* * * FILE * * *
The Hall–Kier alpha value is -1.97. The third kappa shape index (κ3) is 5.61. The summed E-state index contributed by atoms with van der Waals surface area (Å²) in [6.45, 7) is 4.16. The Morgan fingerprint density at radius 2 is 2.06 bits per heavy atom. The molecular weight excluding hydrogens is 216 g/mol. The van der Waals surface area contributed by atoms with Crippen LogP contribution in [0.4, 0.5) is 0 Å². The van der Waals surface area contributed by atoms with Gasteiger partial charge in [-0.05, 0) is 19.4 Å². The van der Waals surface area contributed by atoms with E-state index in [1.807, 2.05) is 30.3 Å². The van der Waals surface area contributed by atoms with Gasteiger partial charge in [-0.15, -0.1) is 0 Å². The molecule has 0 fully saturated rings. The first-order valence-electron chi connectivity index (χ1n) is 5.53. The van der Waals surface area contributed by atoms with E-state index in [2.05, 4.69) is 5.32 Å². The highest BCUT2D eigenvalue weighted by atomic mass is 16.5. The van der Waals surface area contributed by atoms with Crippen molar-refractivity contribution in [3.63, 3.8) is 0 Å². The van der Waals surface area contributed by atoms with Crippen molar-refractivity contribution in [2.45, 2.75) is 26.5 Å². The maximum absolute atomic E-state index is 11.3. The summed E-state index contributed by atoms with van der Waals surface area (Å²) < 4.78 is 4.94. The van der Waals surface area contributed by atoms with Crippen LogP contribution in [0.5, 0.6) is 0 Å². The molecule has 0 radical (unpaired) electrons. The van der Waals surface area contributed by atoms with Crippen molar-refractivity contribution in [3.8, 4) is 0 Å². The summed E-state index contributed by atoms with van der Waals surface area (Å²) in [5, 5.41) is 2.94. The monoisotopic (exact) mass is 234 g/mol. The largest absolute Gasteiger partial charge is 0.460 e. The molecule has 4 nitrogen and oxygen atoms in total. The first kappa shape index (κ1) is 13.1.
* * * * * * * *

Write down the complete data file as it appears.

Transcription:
The Hall–Kier alpha value is -1.97. The third kappa shape index (κ3) is 5.61. The summed E-state index contributed by atoms with van der Waals surface area (Å²) in [6.45, 7) is 4.16. The Morgan fingerprint density at radius 2 is 2.06 bits per heavy atom. The molecular weight excluding hydrogens is 216 g/mol. The van der Waals surface area contributed by atoms with Crippen LogP contribution in [0.4, 0.5) is 0 Å². The van der Waals surface area contributed by atoms with Gasteiger partial charge in [-0.05, 0) is 19.4 Å². The van der Waals surface area contributed by atoms with E-state index in [1.807, 2.05) is 30.3 Å². The van der Waals surface area contributed by atoms with Gasteiger partial charge in [-0.15, -0.1) is 0 Å². The molecule has 0 fully saturated rings. The first-order valence-electron chi connectivity index (χ1n) is 5.53. The van der Waals surface area contributed by atoms with E-state index in [2.05, 4.69) is 5.32 Å². The highest BCUT2D eigenvalue weighted by atomic mass is 16.5. The van der Waals surface area contributed by atoms with Crippen molar-refractivity contribution in [3.63, 3.8) is 0 Å². The van der Waals surface area contributed by atoms with Crippen molar-refractivity contribution in [2.45, 2.75) is 26.5 Å². The maximum absolute atomic E-state index is 11.3. The summed E-state index contributed by atoms with van der Waals surface area (Å²) < 4.78 is 4.94. The van der Waals surface area contributed by atoms with Crippen LogP contribution in [0.5, 0.6) is 0 Å². The molecule has 0 radical (unpaired) electrons. The van der Waals surface area contributed by atoms with Crippen molar-refractivity contribution in [3.8, 4) is 0 Å². The summed E-state index contributed by atoms with van der Waals surface area (Å²) in [5, 5.41) is 2.94. The monoisotopic (exact) mass is 234 g/mol. The largest absolute Gasteiger partial charge is 0.460 e. The molecule has 4 nitrogen and oxygen atoms in total. The first kappa shape index (κ1) is 13.1.